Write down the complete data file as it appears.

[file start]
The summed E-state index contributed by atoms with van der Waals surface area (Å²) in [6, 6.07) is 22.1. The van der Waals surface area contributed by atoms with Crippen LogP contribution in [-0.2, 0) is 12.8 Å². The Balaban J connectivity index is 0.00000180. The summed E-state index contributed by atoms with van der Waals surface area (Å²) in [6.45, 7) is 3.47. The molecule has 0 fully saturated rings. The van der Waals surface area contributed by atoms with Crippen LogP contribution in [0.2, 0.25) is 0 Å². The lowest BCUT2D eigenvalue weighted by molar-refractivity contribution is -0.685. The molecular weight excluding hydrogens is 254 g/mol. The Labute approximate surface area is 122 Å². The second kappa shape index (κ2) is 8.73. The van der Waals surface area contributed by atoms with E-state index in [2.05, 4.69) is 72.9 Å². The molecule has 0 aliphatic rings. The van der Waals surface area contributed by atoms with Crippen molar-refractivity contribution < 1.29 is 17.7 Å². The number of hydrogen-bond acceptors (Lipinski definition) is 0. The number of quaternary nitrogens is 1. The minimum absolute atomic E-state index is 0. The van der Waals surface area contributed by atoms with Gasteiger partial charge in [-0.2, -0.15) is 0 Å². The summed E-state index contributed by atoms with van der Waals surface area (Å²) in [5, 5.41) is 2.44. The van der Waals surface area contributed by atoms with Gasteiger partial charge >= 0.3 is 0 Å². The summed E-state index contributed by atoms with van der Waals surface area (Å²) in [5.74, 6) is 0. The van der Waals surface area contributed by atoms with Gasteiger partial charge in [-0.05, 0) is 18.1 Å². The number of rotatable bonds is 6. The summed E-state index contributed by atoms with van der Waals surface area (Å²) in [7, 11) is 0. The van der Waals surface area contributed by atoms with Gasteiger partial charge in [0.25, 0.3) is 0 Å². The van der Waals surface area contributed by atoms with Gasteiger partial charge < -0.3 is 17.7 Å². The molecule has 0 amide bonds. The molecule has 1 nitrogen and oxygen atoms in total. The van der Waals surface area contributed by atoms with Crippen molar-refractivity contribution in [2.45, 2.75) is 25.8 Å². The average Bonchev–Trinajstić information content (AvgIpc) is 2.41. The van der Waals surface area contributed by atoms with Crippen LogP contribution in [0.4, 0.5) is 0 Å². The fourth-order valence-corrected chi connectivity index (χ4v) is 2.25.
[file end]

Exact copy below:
The summed E-state index contributed by atoms with van der Waals surface area (Å²) in [6, 6.07) is 22.1. The van der Waals surface area contributed by atoms with Crippen LogP contribution in [-0.2, 0) is 12.8 Å². The Balaban J connectivity index is 0.00000180. The summed E-state index contributed by atoms with van der Waals surface area (Å²) in [6.45, 7) is 3.47. The molecule has 0 fully saturated rings. The van der Waals surface area contributed by atoms with Crippen LogP contribution in [0.2, 0.25) is 0 Å². The lowest BCUT2D eigenvalue weighted by molar-refractivity contribution is -0.685. The molecular weight excluding hydrogens is 254 g/mol. The Labute approximate surface area is 122 Å². The second kappa shape index (κ2) is 8.73. The van der Waals surface area contributed by atoms with E-state index in [2.05, 4.69) is 72.9 Å². The molecule has 0 aliphatic rings. The van der Waals surface area contributed by atoms with Crippen molar-refractivity contribution < 1.29 is 17.7 Å². The number of hydrogen-bond acceptors (Lipinski definition) is 0. The number of quaternary nitrogens is 1. The minimum absolute atomic E-state index is 0. The van der Waals surface area contributed by atoms with Gasteiger partial charge in [-0.2, -0.15) is 0 Å². The summed E-state index contributed by atoms with van der Waals surface area (Å²) in [5, 5.41) is 2.44. The van der Waals surface area contributed by atoms with Gasteiger partial charge >= 0.3 is 0 Å². The summed E-state index contributed by atoms with van der Waals surface area (Å²) in [5.74, 6) is 0. The van der Waals surface area contributed by atoms with Gasteiger partial charge in [-0.05, 0) is 18.1 Å². The number of rotatable bonds is 6. The summed E-state index contributed by atoms with van der Waals surface area (Å²) in [7, 11) is 0. The van der Waals surface area contributed by atoms with Gasteiger partial charge in [0.25, 0.3) is 0 Å². The van der Waals surface area contributed by atoms with Gasteiger partial charge < -0.3 is 17.7 Å². The molecule has 0 amide bonds. The molecule has 1 nitrogen and oxygen atoms in total. The van der Waals surface area contributed by atoms with Crippen molar-refractivity contribution in [2.45, 2.75) is 25.8 Å². The average Bonchev–Trinajstić information content (AvgIpc) is 2.41. The van der Waals surface area contributed by atoms with Crippen LogP contribution in [0.4, 0.5) is 0 Å². The fourth-order valence-corrected chi connectivity index (χ4v) is 2.25.